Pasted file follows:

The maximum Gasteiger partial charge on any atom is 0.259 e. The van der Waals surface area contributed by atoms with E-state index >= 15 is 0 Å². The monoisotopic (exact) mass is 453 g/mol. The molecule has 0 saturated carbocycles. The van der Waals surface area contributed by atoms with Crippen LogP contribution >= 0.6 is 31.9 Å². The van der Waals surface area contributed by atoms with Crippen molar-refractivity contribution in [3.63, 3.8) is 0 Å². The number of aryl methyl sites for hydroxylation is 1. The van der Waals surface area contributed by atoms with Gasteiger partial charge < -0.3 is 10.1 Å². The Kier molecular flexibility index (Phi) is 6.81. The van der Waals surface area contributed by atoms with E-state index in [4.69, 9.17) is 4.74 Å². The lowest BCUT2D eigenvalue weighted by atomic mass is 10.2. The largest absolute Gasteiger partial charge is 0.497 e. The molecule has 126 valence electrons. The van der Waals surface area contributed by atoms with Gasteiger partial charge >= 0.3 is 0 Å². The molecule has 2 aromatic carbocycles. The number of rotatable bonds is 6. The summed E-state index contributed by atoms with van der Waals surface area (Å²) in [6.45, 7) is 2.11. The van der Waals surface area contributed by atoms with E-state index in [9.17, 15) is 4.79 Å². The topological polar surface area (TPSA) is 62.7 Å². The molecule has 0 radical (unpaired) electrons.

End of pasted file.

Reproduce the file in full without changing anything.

The maximum Gasteiger partial charge on any atom is 0.259 e. The van der Waals surface area contributed by atoms with E-state index >= 15 is 0 Å². The monoisotopic (exact) mass is 453 g/mol. The molecule has 0 saturated carbocycles. The van der Waals surface area contributed by atoms with Crippen LogP contribution >= 0.6 is 31.9 Å². The van der Waals surface area contributed by atoms with Crippen molar-refractivity contribution in [3.63, 3.8) is 0 Å². The number of aryl methyl sites for hydroxylation is 1. The van der Waals surface area contributed by atoms with Gasteiger partial charge < -0.3 is 10.1 Å². The Kier molecular flexibility index (Phi) is 6.81. The van der Waals surface area contributed by atoms with E-state index in [4.69, 9.17) is 4.74 Å². The lowest BCUT2D eigenvalue weighted by atomic mass is 10.2. The largest absolute Gasteiger partial charge is 0.497 e. The molecule has 126 valence electrons. The van der Waals surface area contributed by atoms with Gasteiger partial charge >= 0.3 is 0 Å². The molecule has 2 aromatic carbocycles. The number of rotatable bonds is 6. The summed E-state index contributed by atoms with van der Waals surface area (Å²) in [6.45, 7) is 2.11. The van der Waals surface area contributed by atoms with E-state index in [9.17, 15) is 4.79 Å². The topological polar surface area (TPSA) is 62.7 Å². The molecule has 0 radical (unpaired) electrons.